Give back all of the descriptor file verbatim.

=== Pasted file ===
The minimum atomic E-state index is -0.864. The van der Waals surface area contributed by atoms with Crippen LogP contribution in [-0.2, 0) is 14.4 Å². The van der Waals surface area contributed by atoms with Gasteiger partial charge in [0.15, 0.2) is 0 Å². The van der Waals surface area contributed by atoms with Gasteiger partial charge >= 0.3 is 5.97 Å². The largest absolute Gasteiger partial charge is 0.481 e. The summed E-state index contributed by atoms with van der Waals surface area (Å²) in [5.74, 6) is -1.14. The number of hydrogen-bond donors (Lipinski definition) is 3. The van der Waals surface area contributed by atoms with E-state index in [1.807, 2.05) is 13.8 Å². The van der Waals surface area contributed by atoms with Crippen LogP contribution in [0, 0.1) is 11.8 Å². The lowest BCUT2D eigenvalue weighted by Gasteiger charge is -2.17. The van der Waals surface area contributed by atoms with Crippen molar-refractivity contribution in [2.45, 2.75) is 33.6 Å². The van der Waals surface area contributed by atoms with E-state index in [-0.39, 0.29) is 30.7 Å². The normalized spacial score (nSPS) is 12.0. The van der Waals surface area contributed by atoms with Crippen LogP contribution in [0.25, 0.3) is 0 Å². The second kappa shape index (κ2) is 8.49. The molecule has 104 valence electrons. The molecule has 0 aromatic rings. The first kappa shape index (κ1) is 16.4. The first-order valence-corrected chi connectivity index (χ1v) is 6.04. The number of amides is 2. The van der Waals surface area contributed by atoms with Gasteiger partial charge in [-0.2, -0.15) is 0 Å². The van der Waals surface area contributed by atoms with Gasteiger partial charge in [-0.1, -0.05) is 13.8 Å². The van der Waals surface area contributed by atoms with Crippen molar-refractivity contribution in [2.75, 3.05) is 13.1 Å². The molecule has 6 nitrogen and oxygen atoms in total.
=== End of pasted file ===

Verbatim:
The minimum atomic E-state index is -0.864. The van der Waals surface area contributed by atoms with Crippen LogP contribution in [-0.2, 0) is 14.4 Å². The van der Waals surface area contributed by atoms with Gasteiger partial charge in [0.15, 0.2) is 0 Å². The van der Waals surface area contributed by atoms with Gasteiger partial charge >= 0.3 is 5.97 Å². The largest absolute Gasteiger partial charge is 0.481 e. The summed E-state index contributed by atoms with van der Waals surface area (Å²) in [5.74, 6) is -1.14. The number of hydrogen-bond donors (Lipinski definition) is 3. The van der Waals surface area contributed by atoms with E-state index in [1.807, 2.05) is 13.8 Å². The van der Waals surface area contributed by atoms with Crippen LogP contribution in [0, 0.1) is 11.8 Å². The lowest BCUT2D eigenvalue weighted by Gasteiger charge is -2.17. The van der Waals surface area contributed by atoms with Crippen molar-refractivity contribution in [2.45, 2.75) is 33.6 Å². The van der Waals surface area contributed by atoms with E-state index in [-0.39, 0.29) is 30.7 Å². The normalized spacial score (nSPS) is 12.0. The van der Waals surface area contributed by atoms with Crippen LogP contribution in [0.25, 0.3) is 0 Å². The second kappa shape index (κ2) is 8.49. The molecule has 104 valence electrons. The molecule has 0 aromatic rings. The first kappa shape index (κ1) is 16.4. The first-order valence-corrected chi connectivity index (χ1v) is 6.04. The number of amides is 2. The van der Waals surface area contributed by atoms with Gasteiger partial charge in [-0.2, -0.15) is 0 Å². The van der Waals surface area contributed by atoms with Gasteiger partial charge in [-0.1, -0.05) is 13.8 Å². The van der Waals surface area contributed by atoms with Crippen molar-refractivity contribution in [2.75, 3.05) is 13.1 Å². The molecule has 6 nitrogen and oxygen atoms in total.